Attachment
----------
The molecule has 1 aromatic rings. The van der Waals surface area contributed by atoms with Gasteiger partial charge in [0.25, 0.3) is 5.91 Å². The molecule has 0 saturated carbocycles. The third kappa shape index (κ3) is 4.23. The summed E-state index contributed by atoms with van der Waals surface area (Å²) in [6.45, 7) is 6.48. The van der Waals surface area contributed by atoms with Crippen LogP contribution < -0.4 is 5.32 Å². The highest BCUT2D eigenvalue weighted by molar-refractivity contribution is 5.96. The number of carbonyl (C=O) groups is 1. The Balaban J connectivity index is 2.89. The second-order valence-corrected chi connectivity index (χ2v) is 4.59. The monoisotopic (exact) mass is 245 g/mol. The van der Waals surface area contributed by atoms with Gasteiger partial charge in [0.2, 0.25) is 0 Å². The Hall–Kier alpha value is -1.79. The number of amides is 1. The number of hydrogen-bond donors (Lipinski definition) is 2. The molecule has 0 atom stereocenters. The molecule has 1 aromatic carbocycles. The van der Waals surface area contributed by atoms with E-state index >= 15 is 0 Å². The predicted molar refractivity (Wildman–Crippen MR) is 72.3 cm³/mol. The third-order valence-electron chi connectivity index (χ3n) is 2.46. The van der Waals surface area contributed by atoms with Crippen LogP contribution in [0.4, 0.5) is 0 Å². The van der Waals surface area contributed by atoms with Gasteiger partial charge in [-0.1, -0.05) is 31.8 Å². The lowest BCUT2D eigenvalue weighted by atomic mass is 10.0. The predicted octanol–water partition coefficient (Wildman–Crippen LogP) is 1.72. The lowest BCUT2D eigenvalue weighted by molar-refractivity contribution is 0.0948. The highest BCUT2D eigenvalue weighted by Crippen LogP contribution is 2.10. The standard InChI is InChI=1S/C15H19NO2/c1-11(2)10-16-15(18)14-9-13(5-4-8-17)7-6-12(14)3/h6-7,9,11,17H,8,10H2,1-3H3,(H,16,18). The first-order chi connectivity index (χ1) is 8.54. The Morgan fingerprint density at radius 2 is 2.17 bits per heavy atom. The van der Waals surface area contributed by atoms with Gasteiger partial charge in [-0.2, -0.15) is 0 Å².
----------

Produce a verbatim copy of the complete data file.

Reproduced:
The molecule has 1 aromatic rings. The van der Waals surface area contributed by atoms with Gasteiger partial charge in [0.25, 0.3) is 5.91 Å². The molecule has 0 saturated carbocycles. The third kappa shape index (κ3) is 4.23. The summed E-state index contributed by atoms with van der Waals surface area (Å²) in [6.45, 7) is 6.48. The van der Waals surface area contributed by atoms with Crippen LogP contribution < -0.4 is 5.32 Å². The highest BCUT2D eigenvalue weighted by molar-refractivity contribution is 5.96. The number of carbonyl (C=O) groups is 1. The Balaban J connectivity index is 2.89. The second-order valence-corrected chi connectivity index (χ2v) is 4.59. The monoisotopic (exact) mass is 245 g/mol. The van der Waals surface area contributed by atoms with Gasteiger partial charge in [0.2, 0.25) is 0 Å². The Hall–Kier alpha value is -1.79. The number of amides is 1. The number of hydrogen-bond donors (Lipinski definition) is 2. The molecule has 0 atom stereocenters. The molecule has 1 aromatic carbocycles. The van der Waals surface area contributed by atoms with E-state index >= 15 is 0 Å². The predicted molar refractivity (Wildman–Crippen MR) is 72.3 cm³/mol. The third-order valence-electron chi connectivity index (χ3n) is 2.46. The van der Waals surface area contributed by atoms with Crippen LogP contribution in [0.4, 0.5) is 0 Å². The van der Waals surface area contributed by atoms with Gasteiger partial charge in [-0.1, -0.05) is 31.8 Å². The lowest BCUT2D eigenvalue weighted by atomic mass is 10.0. The predicted octanol–water partition coefficient (Wildman–Crippen LogP) is 1.72. The lowest BCUT2D eigenvalue weighted by molar-refractivity contribution is 0.0948. The highest BCUT2D eigenvalue weighted by Crippen LogP contribution is 2.10. The standard InChI is InChI=1S/C15H19NO2/c1-11(2)10-16-15(18)14-9-13(5-4-8-17)7-6-12(14)3/h6-7,9,11,17H,8,10H2,1-3H3,(H,16,18). The first-order chi connectivity index (χ1) is 8.54. The Morgan fingerprint density at radius 2 is 2.17 bits per heavy atom. The van der Waals surface area contributed by atoms with Gasteiger partial charge in [-0.2, -0.15) is 0 Å².